Vacation Bible School Wars
Critics say SBC curriculum about Asia is 'racially offensive.'
March 1, 2004
When Soong-Chan Rah received an advertisement for a 2004 Vacation Bible School curriculum published by the nation's largest Protestant denomination, he thought it was a joke.
Then the pastor of the Cambridge [Mass.] Community Fellowship Church visited LifeWay Christian Resources' website.
After examining promotional materials for Far Out Far East Rickshaw Rally: Racing to the Son, he was outraged.
The materials for the VBS curriculum include what critics call "stereotypical 'Oriental' images of rickshaws, chopsticks, takeout boxes, kimonos, and karate uniforms."
"I was shocked, stunned that they would pass this off as Christian education," Rah said. Unsatisfied with LifeWay's response to his concerns, in December Rah set up a website to oppose the curriculum. The site says, "It's devastating and disturbing to know that there are children in many different churches across the U.S. whose first exposure to Asian culture will be this stereotypical, racially offensive material."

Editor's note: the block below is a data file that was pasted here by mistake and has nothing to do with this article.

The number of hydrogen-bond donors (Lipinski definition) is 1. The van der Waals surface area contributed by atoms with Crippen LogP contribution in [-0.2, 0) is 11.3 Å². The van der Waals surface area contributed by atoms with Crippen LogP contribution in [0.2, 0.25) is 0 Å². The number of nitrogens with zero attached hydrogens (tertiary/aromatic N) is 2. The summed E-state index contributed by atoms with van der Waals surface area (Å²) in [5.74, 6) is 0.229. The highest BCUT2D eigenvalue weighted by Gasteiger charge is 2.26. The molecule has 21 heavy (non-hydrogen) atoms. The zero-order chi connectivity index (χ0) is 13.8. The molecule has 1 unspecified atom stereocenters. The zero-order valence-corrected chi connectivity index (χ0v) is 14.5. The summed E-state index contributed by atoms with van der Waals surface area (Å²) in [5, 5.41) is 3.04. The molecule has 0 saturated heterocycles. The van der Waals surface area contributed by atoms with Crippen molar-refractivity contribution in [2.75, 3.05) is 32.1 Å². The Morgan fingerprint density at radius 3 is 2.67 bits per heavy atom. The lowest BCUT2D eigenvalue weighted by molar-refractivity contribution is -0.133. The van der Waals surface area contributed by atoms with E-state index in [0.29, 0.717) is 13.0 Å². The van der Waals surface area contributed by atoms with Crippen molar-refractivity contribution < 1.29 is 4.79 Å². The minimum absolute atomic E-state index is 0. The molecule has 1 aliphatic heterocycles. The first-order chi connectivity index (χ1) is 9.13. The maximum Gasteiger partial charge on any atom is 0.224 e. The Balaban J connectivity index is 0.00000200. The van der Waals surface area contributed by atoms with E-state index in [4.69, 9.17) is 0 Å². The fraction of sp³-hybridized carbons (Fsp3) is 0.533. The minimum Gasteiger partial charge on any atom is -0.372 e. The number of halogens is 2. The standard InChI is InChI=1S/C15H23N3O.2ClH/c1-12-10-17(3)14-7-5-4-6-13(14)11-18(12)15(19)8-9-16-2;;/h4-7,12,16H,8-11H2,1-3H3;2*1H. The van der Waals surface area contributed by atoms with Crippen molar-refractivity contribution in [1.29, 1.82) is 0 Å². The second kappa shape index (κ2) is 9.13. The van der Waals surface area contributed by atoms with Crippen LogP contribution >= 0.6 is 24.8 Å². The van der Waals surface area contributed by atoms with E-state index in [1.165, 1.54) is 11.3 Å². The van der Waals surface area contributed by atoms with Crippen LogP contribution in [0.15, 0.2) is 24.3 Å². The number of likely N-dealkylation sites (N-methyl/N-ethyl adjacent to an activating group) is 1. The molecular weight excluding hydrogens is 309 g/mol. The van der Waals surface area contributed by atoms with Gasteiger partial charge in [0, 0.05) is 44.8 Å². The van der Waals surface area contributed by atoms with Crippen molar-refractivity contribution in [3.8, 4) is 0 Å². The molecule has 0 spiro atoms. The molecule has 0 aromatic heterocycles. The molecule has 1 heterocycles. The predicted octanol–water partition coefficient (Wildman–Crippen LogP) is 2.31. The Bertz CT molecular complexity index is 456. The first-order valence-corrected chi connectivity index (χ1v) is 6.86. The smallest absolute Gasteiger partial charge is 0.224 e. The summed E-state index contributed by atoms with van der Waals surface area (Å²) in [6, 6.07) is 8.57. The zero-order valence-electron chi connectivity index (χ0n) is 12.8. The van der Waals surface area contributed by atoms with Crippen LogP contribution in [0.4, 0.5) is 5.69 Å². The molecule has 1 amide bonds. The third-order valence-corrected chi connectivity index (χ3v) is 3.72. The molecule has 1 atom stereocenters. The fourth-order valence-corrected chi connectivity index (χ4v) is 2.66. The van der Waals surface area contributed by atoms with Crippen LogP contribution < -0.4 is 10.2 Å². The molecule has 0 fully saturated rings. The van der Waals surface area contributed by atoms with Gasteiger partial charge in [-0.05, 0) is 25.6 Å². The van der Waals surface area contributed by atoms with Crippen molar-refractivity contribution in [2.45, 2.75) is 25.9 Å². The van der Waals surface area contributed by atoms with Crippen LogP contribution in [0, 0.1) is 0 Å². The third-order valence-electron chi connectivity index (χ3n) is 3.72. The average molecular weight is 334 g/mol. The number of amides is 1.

Rah, a Maryland-born man of Korean descent, grew up Southern Baptist and taught from LifeWay's materials as a collegian. But the Evangelical Covenant Church pastor believes Rickshaw Rally uses mocking and insensitive images.
He's not the only one concerned. His Web-based petition against the curriculum gathered approximately 1,100 signatures in its first month. The petition continues to gather signatories.
Rah said some petition supporters have suggested a LifeWay boycott and pickets of its retail stores.
But the Southern Baptist Convention agency isn't backing down. Rob Phillips, LifeWay's communications director, said some people have called Rickshaw Rally the best curriculum the agency has ever produced.
He cites testimonials from various natives of Asia ...
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